Diamond pendants, calculators, home duplicating machines and luggage are just a few of the items that have been offered to me at "special prices." Photographs of these luxuries are usually printed on glistening, magazine-type paper and neatly enclosed with my monthly MasterCard, Visa and department-store bills.

"It's so simple," they say, "just fill out your credit card number in the blocks, indicate how many of each item you desire, and send it in."

Usually, there is a free trial offer, i.e. keep it for 30 days and return if not satisfied.

I welcome bills in my mailbox about as much as a swinging single welcomes herpes simplex II. At least herpes comes by itself. Bills come with enclosures.

As we slash the envelope open, out come shiny, neatly folded, sometimes perforated nuisances. Unfortunately, we are subliminally obligated to glance at them while in search of the primary contents.

Most of us go to our mailboxes each day hoping to find something pleasant--a letter from an old friend, money we once loaned being returned after a long time, or perhaps an invitation to a dinner party or a wedding. Inevitably, there will be bills, but to be tempted to spend more money than we already have is more than most of us can bear, and could even be considered the height of chutzpah.

I especially take umbrage with the offers featuring diamond pendants, emerald earrings and pearls. I find it unfortunate enough that I had to buy the mere necessities of life (underwear, cooking utensils, etc.) on credit. Why, oh why, are they tempting me with jewels?

I do have to admit that once, due to the enticement of the MasterCard people, I did send away for a calculator. In the meantime, a dear friend presented me with a calculator for Christmas, far superior to the one I had ordered. Taking advantage of the 30-day free trial offer, I sent it back as soon as it arrived and requested that my credit be adjusted. When my next bill came (accompanied by more glossy offers) the calculator was listed on the bill as though I had never returned it. It took some months and many phone calls to straighten it out.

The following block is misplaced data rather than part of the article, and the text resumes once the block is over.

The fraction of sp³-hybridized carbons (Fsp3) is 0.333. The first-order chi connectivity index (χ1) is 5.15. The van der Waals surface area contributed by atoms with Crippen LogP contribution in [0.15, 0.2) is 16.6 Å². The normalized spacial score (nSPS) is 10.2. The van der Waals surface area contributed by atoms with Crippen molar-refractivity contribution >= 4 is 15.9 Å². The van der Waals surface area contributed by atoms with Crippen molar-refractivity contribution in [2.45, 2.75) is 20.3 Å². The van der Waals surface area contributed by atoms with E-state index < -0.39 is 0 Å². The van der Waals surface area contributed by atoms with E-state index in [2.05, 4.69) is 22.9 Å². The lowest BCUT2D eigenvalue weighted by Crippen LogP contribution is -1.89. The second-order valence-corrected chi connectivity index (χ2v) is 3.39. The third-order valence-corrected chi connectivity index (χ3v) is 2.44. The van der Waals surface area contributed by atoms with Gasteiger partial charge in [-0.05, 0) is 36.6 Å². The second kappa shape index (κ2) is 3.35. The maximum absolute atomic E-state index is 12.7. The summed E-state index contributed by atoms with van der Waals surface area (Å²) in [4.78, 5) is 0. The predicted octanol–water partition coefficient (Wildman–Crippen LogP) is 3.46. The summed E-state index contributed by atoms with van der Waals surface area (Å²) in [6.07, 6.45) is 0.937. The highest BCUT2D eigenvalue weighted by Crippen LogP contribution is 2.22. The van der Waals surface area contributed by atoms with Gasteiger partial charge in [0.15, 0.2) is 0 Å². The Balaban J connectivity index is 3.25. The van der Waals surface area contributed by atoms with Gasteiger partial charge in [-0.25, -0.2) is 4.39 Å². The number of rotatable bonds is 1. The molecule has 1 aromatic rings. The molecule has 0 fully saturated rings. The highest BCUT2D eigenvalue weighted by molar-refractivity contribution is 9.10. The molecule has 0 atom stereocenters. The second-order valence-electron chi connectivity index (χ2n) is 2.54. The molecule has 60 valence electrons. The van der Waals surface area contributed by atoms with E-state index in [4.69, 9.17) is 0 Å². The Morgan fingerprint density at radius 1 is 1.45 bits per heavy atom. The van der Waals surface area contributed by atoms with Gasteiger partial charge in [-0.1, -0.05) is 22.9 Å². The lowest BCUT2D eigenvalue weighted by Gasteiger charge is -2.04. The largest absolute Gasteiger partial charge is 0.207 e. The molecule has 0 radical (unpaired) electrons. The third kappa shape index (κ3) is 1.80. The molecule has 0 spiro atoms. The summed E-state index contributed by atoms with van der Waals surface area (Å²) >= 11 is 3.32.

Another time, my Sears bill arrived with an advertisement for satin sheets. Being newly remarried, I considered sending away for a set. After studying the color chart for about a week, I couldn't decide on a color. It was a toss-up between eggshell and mauve. I carried the color chart around for a while, and one day I searched my purse and couldn't find it.

Somehow my own absent-mindedness and lack of organization saved me from actually carrying out this frivolous act. The Sears bill was paid and I gave up wishing for satin sheets--forever, I hope.

All this leads me to wonder how the credit-card people decide on what type of items to plague us with each month. How do they plan this encroachment?

I picture a gentleman sitting behind a large conference table with all the advertising material on it and a map of the United States. His name could be Seymour Buymore.

"Let's see," says Mr. Buymore, "the Washington, D.C., area has lots of free-lance writers, let's hit them with the home-duplicating machine this month; and the people over here in Minneapolis, maybe they're going South to escape the cold weather, let's hit them with the luggage."

Actually, I have found a way of dealing with this unwanted literature. I simply close my eyes, hold the envelope high above the table and allow it to descend like tickertapes. Opening my eyes quickly, I spot the actual bill and quickly brush the other stuff off the table, into the trash.

This takes some time and a little eye-discipline, but after a while it becomes habit; and it does make you appreciate the junk mail that comes a la carte, the kind you can throw away, unopened.